In partnership with The Coaches Site, HockeyNow is helping you get the inside scoop from some of the country's biggest names in coaching. Every month, we’ll be exploring prominent themes and issues in our Ask a Coach series.
Surrey Eagles Head Coach and Director of Player Personnel Brandon West has a unique perspective when it comes to leading a BCHL franchise. Not only because he’s a self-made coach who’s worked his way up through the ranks of BC Hockey and the Major Midget League, but because this isn’t the first time he’s done it. After a long stint with the Salmon Arm Silverbacks, Brandon comes to the Eagles looking to put his stamp on the program.
Although, by his own words, that stamp might come with different type of ink this time around.
Kelvin Cech, The Coaches Site: Moving from Salmon Arm to Surrey
obviously means you’re working with a brand new group of players. How
much do you look at the makeup of your team before implementing your
Brandon West: The first challenge we had was recruiting. There’s been a lot of turnover so we really had a focus on getting the right players here, players who fit our mould and also the ability to play on the international-sized ice we have here in Surrey. First and foremost, it’s about finding players who can play our system, but we also need to surround them with the right people to make this thing work.
How would you describe the identity of your team?
Every coaching staff has its own identity so I think that’s where it starts. I have two great assistants, Linden Saip and Eddy Guay. We want a fast paced team with a lot of energy to play the game, players who can think at a fast pace and also that skillset that we can utilize on our big ice. As much as we want to protect our zone, we want to be a team that knows how to keep pucks in the opponent’s zone. We want to be known as a 200-foot team.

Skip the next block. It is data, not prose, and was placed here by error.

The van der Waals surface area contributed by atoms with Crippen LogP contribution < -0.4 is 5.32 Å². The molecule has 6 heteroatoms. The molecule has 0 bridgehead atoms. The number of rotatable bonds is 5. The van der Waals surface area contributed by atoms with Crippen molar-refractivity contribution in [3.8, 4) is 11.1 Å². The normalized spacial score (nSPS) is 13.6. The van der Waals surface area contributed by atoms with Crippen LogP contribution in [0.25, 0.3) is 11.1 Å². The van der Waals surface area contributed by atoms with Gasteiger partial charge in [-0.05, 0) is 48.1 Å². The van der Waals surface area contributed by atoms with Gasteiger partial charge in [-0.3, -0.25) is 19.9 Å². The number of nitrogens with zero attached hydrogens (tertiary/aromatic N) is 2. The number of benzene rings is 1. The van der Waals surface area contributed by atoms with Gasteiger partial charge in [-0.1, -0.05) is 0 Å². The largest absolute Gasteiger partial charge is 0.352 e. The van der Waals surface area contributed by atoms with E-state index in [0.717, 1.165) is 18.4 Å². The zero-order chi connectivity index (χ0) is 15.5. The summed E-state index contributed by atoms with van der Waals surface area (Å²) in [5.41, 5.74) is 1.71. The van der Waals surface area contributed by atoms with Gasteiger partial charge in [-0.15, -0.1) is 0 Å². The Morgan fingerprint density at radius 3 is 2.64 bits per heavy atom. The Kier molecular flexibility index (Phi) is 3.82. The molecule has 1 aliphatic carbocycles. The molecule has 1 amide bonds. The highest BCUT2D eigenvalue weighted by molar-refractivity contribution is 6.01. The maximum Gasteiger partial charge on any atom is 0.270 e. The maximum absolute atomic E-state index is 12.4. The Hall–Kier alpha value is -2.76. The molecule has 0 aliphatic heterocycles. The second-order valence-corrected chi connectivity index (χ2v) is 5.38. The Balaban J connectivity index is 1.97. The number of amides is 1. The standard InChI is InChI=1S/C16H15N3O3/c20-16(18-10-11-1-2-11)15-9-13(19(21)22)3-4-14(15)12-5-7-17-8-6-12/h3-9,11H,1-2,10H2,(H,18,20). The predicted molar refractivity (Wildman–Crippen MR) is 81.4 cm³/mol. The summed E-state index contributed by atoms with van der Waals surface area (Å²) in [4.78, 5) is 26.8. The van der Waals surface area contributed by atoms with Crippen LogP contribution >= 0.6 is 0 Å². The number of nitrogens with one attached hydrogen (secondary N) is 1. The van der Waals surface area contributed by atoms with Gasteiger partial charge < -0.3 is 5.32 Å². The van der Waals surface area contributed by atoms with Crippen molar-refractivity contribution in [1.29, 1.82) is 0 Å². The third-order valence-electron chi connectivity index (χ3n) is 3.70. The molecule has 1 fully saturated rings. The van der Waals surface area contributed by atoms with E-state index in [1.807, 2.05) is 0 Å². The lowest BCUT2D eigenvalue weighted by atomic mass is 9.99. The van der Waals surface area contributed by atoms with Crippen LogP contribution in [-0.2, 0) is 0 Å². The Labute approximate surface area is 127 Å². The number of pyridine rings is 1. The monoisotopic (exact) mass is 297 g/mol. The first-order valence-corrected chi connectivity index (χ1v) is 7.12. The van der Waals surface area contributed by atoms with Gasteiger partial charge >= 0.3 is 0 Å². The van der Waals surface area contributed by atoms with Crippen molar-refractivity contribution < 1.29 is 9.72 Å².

What do you do in practice to get the most out of your team?
Every day is a new challenge. One thing we hammered out in training camp was how we were going to play in our own zone. Do you do it as a five-man unit or do it more 1-on-1? We decided we were going to be more of five-man unit and that’s translated into some of our good offence. So in practice we start in our zone, puck retrievals, game situations into breakouts and into offensive attack. We’ve been pretty happy with how we’ve practiced all season long.
Let’s get into your responsibilities as the Director of Player
Personnel. A big part of your job is helping players land NCAA
scholarships. I know you take that process really seriously. What are
the keys to getting guys on the radar?
The number one thing is that players have to contribute in a way that’s attractive to certain schools. When schools call us looking for a certain player we hope we have that mould of player. If a kid comes out of midget scoring 50 goals then he’s going to be able to put the puck in the net at some point in his junior career, and it’s the same process for NCAA recruiters. A lot of the stars have to align, but obviously everyone is working hard to get these kids a future, whether that’s an education or a pro hockey deal, but they have to keep up their end of the bargain by playing their game every day.
The game is always changing. What are some of the trends you’ve noticed in junior hockey this year?
Everything changes so quickly but at the end of the day, your main focus is the puck, what you’re doing with it and what you’re doing without it. The one thing that stays constant in our league is everyone is always on the attack. We’re known as an offensive league but there are a lot of great defencemen who are moving on to the next level as well. There are no easy wins, the standings show that this year. One thing we focus on is how we play on our own ice, coaching on the Olympic ice. Everyone has something they’re bringing to the table in hockey, and it’s up to everyone else to adapt, so in that manner our game is constantly moving forward, which is great to see.
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